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Circus of Euglena: An Organic Review

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CIRCUS OF EUGLENA: AN ORGANIC REVIEW

Active Pets Theater Company

at the Roxy

Every few months, the Players Workshop of Second City disgorges another batch of would-be comedians who have been dipped in the art of improvisation.

Now what are they to do? Far too many come up with the same answer: they stage a Second City-style revue. Through improvisation, they create a few humorous skits. Then they find a bare stage somewhere, put a few chairs on it so it looks almost exactly like the stage at Second City, and perform the skits, each one ending in a blackout. It's a formula that has grown stale at Second City, but it persists there because Second City is Second City--landmarks are not supposed to change.

But why all these Second City impersonators? I thought improvisation was supposed to foster creativity.

Anyway, the Active Pets Theater Company consists of five people. Three are graduates of the Players Workshop of Second City, and one is currently studying at the Second City Training Center. (The fifth is a standup comedienne who just flew in from Minneapolis, and boy, are her jokes tired!) They take over the stage at the Roxy once a week to perform their first comedy revue, titled Circus of Euglena: An Organic Review. The show is just like a Second City revue except for one thing--it's not even occasionally funny. In fact, it's so unfunny that it comes close to being a wicked parody of Second City; but such a parody would require some wit, and there's not much of that in Circus.

Instead, there are skits that flop like dying mackerel all over the stage. In one, a woman sits between two men who are obviously competing to impress her. "Mine's bigger," one man says. "Ooooh," the woman gushes provocatively. "Mine's thicker," says the other. "Really?" she responds. And so it goes, until the men finally unbuckle their belts to compare . . . their belts.

The longest skit (at least it seemed the longest) revolves around an unhappy welfare couple living with the wife's nagging mother. The mother likes the cheese provided by the welfare agency, but her sullen son-in-law hates it and doesn't want it in the apartment. When he discovers several bricks of the stuff in the apartment, he throws them out the window, prompting an investigation by agent Friday, who is a parody of Jack Webb as Sergeant Friday on the old Dragnet TV show. The entire bit is even dumber than it sounds.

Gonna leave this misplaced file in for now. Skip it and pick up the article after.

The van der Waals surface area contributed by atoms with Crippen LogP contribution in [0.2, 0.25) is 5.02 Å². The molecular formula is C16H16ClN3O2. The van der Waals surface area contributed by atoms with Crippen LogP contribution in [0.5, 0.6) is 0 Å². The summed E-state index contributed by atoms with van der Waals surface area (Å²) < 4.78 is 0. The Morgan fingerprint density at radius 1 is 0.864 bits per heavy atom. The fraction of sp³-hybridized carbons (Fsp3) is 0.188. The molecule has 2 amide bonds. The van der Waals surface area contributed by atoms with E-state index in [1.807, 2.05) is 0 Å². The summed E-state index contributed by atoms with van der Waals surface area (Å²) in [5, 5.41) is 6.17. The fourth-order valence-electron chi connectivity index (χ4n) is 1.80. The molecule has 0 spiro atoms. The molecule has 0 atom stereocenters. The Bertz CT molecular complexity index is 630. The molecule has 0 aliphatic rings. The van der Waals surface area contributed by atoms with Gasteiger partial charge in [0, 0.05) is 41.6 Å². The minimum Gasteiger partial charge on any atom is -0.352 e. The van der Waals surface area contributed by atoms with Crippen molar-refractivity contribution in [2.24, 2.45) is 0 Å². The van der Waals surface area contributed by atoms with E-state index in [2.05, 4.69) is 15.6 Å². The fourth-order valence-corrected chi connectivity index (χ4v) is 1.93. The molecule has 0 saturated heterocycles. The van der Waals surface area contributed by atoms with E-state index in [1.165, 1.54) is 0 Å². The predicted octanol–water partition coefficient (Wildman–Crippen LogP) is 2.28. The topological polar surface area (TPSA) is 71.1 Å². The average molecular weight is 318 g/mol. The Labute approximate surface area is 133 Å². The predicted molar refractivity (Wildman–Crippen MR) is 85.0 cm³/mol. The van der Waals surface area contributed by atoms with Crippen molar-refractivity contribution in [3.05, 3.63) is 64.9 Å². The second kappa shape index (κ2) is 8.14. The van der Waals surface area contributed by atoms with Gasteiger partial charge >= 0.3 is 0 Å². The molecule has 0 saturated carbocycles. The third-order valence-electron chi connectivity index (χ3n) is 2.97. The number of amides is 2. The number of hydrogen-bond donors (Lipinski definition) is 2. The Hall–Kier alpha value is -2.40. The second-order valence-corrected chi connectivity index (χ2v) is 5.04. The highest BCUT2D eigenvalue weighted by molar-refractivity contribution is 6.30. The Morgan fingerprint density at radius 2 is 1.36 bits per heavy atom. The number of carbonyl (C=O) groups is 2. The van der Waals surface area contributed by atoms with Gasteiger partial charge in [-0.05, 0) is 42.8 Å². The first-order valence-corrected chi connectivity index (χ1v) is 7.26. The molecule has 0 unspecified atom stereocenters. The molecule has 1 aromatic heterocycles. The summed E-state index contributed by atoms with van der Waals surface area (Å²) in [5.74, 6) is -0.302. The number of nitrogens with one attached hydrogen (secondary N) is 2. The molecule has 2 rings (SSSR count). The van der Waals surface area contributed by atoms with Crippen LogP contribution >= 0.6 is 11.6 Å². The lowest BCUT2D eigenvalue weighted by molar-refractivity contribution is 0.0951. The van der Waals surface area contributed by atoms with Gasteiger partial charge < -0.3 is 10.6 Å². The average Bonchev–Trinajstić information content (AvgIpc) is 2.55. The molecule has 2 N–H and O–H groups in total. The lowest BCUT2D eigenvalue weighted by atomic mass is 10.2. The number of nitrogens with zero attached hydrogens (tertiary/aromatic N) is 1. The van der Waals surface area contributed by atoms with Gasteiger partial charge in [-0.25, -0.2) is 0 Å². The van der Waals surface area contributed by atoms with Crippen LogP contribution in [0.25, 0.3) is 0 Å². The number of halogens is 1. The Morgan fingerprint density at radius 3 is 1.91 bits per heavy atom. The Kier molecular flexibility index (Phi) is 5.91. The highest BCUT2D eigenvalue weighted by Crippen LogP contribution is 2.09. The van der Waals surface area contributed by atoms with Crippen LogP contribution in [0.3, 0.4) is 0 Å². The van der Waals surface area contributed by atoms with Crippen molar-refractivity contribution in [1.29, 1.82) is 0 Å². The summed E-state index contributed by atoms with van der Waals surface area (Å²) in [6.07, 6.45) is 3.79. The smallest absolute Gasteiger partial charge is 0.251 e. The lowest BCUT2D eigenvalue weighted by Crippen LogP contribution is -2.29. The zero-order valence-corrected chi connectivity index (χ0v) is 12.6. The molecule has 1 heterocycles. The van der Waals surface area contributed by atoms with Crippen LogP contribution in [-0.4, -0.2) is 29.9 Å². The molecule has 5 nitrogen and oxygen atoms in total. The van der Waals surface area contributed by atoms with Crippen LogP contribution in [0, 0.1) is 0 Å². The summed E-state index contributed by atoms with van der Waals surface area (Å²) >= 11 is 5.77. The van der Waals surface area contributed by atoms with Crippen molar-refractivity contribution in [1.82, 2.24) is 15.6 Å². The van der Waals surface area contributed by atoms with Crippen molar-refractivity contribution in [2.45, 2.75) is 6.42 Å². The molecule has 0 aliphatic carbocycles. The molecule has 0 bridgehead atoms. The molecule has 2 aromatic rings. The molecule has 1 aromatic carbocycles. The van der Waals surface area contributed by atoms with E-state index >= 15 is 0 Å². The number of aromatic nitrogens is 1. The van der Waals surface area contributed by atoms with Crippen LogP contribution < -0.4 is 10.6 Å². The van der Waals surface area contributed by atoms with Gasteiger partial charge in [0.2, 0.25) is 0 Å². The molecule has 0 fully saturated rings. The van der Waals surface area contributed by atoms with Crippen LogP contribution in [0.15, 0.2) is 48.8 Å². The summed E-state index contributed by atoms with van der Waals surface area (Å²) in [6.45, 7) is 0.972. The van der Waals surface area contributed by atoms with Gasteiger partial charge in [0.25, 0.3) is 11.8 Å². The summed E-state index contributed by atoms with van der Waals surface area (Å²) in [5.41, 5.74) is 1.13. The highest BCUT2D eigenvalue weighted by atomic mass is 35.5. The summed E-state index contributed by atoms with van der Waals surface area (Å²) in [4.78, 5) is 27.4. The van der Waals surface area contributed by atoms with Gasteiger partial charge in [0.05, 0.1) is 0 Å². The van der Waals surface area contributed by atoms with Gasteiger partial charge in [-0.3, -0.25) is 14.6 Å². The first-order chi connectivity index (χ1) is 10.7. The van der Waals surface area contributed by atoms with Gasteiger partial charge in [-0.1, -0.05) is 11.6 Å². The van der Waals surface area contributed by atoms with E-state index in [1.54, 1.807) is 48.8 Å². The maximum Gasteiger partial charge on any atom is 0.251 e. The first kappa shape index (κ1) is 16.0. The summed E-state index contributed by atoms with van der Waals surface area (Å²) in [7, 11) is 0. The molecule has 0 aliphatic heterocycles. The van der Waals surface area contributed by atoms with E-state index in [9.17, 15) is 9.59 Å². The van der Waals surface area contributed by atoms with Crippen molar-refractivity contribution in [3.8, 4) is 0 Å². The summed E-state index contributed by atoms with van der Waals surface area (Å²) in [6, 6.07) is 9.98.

The fundamental problem with Circus is that improvisation is used to generate gags, not scenes. In true improv, actors portray characters stuck in a particular situation. The idea is to explore these characters--to discover their personalities so their reactions will seem honest and authentic. Since human nature is inherently humorous, such authentic portrayals are often funny, but only because they reflect something true about people.

The difference between improvisation and what the Active Pets are doing becomes apparent in a skit that is similar in concept to one currently in Rosebud Was the Sled, the bright new show at Second City Northwest in Rolling Meadows. In the Active Pets' version, a son comes home to Penguin Falls, Minnesota, to visit his elderly parents. They speak with a strong Norwegian accent (of course), and are absorbed in small-town life. Nothing their son says makes any impression on them, so he starts to brag about his accomplishments. He has just won the Pulitzer prize, he says. No reaction. He has met a nice girl and he's going to get married. No reaction. He's a homosexual. No reaction. Finally he starts to speak with a Norwegian accent, and then they listen to him.

In the Second City Northwest version, a son stops by to visit his aging parents, just to say hello and, incidentally, to tell them he loves them. His parents don't listen to him either, but not because he's not speaking in the proper dialect. Rather, the family--like so many families--is locked into patterns of communication that prevent the members from hearing each other. The father reflexively criticizes the son; the mother constantly dotes on him. Neither one can hear what their son is trying to say. The skit is funny because the characters are so painfully plausible--family members are notorious for failing to hear each other.

The Active Pets don't seem to understand that effective humor is deeply rooted in reality. Consequently, their skits are farfetched and silly, but never really funny. Perhaps extremely skilled performers could add some humorous stage business to these skits, but director Don DePollo wasn't able to coax memorable performances out of the five members of the Active Pets--Julia Anderson, David Gutfreund, Julia Leonas, J.D. Lloyd, and David Magoon.

The four who have improv training display some stage presence, at least. They know how to work together. Julia Anderson, however, seems unconnected to her coperformers and to the material. As a stand-up comic, she seems most comfortable as a soloist, and gets lost in any scene that requires acting ability.

So Circus of Euglena looks like a make-work project for unemployed improvisers. One of their skits makes fun of a mime so desperate for an audience that he accosts people on the street and practically begs them to watch him perform. They shouldn't make fun of the poor mime, however--after this comedy revue, the Active Pets might soon find themselves in the same predicament.

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